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Refugees in Kenya left in legal limbo

The children at the Sheorapara learning centre receive close attention from their teach Helena / G. M. B. Akash - Panos London

A new report has found that refugees living in Nairobi lack clear legal status, leaving them vulnerable to extortion and abuse by police. The study, published by the Overseas Development Institute (ODI) found that the Kenyan government has not clearly defined the rights of refugees in Nairobi, meaning neither the police nor refugees know where they stand within the law.

“At the moment it is not clear whether refugees are allowed to stay in the city [Nairobi], what documentation they need and what rights they are entitled to,” says Samir Elhawary, a research fellow at the ODI in London.

The United Nations High Commission for Refugees (UNHCR) estimates that 40,000 refugees currently live in Nairobi but the researchers believe the true figure could be double.

Many of the refugees, largely from Somalia and Ethiopia, came to Nairobi from refugee camps such as Dadaab and Kakuma in northern Kenya, saying they had not felt safe in the camps. They also told researchers there was a shortage of education and health services and little employment.

Bribes and lack of police training

Although many of the refugees interviewed said they felt safer in Nairobi than in the camps, they reported ‘widespread patterns of abuse and extortion’ by Kenyan police. The study reported that frequent arrests were made with a view to extorting money from the refugees. Interviewees said extortion in Eastleigh, a Nairobi suburb, was so lucrative, “that officers not based in the district often come to ‘work’ there specifically to extort money from refugees”.

The researchers found that due to the high staff turnover and a lack of training in the police force many officers did not which documents refugees should be carrying. One police commander told researchers that ‘there have been incidences when refugees have been arrested and taken to court, only to find that they were in fact in Kenya legally and had a valid document’.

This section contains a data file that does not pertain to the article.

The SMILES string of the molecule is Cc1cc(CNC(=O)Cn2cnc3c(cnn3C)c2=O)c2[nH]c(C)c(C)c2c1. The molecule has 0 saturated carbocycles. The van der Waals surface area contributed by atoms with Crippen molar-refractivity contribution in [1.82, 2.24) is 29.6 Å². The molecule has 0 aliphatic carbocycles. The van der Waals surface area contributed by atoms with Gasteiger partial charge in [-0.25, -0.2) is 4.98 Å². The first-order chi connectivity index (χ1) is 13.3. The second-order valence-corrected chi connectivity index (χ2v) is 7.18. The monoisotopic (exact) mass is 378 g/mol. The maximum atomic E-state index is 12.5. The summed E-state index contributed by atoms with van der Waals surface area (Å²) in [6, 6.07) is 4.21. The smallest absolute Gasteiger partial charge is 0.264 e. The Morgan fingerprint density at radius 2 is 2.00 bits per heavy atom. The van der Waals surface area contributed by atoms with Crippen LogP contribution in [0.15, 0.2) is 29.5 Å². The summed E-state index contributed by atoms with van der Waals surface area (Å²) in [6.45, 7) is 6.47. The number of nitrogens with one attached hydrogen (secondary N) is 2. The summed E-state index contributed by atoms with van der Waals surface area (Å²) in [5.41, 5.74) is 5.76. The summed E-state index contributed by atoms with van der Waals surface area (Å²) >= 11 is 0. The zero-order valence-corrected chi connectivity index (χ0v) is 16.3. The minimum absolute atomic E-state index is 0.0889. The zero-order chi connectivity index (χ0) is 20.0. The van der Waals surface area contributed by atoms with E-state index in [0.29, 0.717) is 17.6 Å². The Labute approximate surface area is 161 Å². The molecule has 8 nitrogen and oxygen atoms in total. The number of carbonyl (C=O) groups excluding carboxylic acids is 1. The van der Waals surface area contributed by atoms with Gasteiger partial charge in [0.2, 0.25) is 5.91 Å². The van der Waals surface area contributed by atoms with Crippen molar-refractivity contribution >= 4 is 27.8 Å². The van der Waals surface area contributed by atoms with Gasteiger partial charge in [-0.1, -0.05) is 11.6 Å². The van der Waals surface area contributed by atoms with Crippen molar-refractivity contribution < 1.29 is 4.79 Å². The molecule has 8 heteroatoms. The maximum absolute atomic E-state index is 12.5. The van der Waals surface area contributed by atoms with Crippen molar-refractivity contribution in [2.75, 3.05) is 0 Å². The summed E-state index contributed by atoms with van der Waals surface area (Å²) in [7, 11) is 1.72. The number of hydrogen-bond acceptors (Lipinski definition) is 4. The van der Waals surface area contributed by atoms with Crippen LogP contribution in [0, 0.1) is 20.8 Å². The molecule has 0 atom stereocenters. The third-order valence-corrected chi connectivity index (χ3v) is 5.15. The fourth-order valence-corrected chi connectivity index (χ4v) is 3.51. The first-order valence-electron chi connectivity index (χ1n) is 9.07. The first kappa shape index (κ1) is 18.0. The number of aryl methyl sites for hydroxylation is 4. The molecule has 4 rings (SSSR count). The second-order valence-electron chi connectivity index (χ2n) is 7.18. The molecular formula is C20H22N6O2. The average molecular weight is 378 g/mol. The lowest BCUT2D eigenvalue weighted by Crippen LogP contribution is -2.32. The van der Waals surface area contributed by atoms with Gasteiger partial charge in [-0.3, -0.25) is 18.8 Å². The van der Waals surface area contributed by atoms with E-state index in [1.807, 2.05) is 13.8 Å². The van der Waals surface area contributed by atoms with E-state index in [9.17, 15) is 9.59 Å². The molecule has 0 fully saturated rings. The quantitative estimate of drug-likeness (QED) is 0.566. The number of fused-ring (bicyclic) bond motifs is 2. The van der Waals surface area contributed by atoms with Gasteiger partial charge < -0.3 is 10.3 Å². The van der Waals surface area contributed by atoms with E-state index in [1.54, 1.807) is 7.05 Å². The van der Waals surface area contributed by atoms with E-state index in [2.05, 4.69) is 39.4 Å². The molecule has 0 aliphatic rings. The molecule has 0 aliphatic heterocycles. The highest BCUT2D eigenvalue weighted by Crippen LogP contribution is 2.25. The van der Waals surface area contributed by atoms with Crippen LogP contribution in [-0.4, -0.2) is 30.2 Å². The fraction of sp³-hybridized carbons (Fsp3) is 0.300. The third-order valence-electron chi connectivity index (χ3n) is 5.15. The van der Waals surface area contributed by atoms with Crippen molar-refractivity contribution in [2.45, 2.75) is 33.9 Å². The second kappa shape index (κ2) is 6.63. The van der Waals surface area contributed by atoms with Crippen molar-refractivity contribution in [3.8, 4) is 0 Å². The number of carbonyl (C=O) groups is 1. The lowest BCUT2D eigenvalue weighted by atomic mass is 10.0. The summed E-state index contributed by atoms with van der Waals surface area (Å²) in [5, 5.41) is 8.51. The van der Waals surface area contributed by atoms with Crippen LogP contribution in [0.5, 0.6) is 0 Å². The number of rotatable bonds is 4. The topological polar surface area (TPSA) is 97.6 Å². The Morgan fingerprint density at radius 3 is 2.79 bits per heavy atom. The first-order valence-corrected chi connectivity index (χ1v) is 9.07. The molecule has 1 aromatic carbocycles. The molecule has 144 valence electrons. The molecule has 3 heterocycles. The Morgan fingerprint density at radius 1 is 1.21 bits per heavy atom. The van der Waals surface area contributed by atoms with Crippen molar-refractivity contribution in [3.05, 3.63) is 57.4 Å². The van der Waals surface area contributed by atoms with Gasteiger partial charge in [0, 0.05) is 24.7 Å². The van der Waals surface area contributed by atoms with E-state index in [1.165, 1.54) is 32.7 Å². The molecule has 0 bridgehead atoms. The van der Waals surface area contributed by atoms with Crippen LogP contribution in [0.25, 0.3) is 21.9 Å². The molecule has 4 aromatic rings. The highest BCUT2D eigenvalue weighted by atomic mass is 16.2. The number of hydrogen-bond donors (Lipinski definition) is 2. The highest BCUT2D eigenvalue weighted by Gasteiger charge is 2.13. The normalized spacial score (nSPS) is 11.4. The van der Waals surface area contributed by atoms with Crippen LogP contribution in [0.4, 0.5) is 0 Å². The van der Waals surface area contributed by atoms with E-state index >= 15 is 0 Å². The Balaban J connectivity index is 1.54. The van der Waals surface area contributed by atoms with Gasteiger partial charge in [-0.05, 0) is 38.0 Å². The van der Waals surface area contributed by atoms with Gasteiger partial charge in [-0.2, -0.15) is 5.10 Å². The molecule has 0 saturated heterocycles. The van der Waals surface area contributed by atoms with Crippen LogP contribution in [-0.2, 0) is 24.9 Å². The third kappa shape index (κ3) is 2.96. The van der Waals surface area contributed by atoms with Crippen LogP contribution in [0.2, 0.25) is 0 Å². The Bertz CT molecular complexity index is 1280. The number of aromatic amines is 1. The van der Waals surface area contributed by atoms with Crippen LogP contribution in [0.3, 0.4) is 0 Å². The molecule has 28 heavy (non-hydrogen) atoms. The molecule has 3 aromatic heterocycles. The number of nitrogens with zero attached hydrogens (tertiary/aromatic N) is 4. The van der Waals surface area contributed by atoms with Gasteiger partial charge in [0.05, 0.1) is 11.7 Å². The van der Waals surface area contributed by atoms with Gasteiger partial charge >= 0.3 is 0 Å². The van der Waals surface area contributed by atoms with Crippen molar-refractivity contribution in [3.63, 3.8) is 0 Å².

“The government should carry out efforts to train police forces and government departments on refugee rights and refugee documentation,” says Samir Elhawary.

However, the refugees have developed ways to cope with abuse from police. Somali and Oromo refugees from Ethiopia told researchers that if a refugee is stopped in the street, community members immediately collect bribe money to prevent that person being arrested. The majority of the respondents said everyone contributed generously. One male Somali refugee told researchers: “Today it happened to him, tomorrow it can happen to me.”

Refugees cope by sticking together

In the eastern suburb of Eastleigh, Somali refugees have transformed the residential area into a vibrant commercial and business centre over the last two decades.

Around 43 per cent of urban refugees in Kenya are self-employed. As refugees have to pay US $700 to obtain a two-year work permit, many refugees work within the informal economy and use social and family networks to find work.

“In the absence of large scale support from national authorities and international agencies, many refugees have developed strong coping mechanisms to support their livelihoods,” Elhawary told Panos.

The report recommends fast-tracking legislation that clarifies the legal status of refugees in the city. It also calls on the international community and civil society organisations to provide funding to help refugees become more self-reliant.

The researchers held focus group discussions between September and November last year with 398 refugees living in Nairobi or in the northern camps. A further 36 interviews were carried out with Kenyan police, civil society organisations, UN agencies, legal advisers and government officials.

Further reading

Title: Hidden and Exposed: Urban refugees in Nairobi, Kenya

Authors: Sara Pavanello, Samir Elhawary and Sara Pantuliano


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